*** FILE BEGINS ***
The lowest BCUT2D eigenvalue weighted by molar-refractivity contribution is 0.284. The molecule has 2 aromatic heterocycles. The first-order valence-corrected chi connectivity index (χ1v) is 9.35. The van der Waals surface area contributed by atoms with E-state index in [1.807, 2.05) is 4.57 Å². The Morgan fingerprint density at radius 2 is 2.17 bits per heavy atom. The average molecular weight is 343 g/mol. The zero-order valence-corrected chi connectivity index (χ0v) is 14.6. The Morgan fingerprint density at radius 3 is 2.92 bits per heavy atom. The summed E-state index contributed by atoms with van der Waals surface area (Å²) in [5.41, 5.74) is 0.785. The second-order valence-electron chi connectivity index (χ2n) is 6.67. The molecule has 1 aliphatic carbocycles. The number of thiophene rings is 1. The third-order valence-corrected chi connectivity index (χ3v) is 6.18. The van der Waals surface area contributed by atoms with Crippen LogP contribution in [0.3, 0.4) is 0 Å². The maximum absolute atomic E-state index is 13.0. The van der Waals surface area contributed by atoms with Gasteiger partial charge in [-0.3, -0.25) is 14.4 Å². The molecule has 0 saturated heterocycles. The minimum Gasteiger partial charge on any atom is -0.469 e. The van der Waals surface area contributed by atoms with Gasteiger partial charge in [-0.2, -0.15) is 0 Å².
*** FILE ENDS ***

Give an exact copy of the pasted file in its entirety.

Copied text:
The lowest BCUT2D eigenvalue weighted by molar-refractivity contribution is 0.284. The molecule has 2 aromatic heterocycles. The first-order valence-corrected chi connectivity index (χ1v) is 9.35. The van der Waals surface area contributed by atoms with E-state index in [1.807, 2.05) is 4.57 Å². The Morgan fingerprint density at radius 2 is 2.17 bits per heavy atom. The average molecular weight is 343 g/mol. The zero-order valence-corrected chi connectivity index (χ0v) is 14.6. The Morgan fingerprint density at radius 3 is 2.92 bits per heavy atom. The summed E-state index contributed by atoms with van der Waals surface area (Å²) in [5.41, 5.74) is 0.785. The second-order valence-electron chi connectivity index (χ2n) is 6.67. The molecule has 1 aliphatic carbocycles. The number of thiophene rings is 1. The third-order valence-corrected chi connectivity index (χ3v) is 6.18. The van der Waals surface area contributed by atoms with Crippen LogP contribution in [0.3, 0.4) is 0 Å². The maximum absolute atomic E-state index is 13.0. The van der Waals surface area contributed by atoms with Gasteiger partial charge in [-0.3, -0.25) is 14.4 Å². The molecule has 0 saturated heterocycles. The minimum Gasteiger partial charge on any atom is -0.469 e. The van der Waals surface area contributed by atoms with Gasteiger partial charge in [-0.2, -0.15) is 0 Å².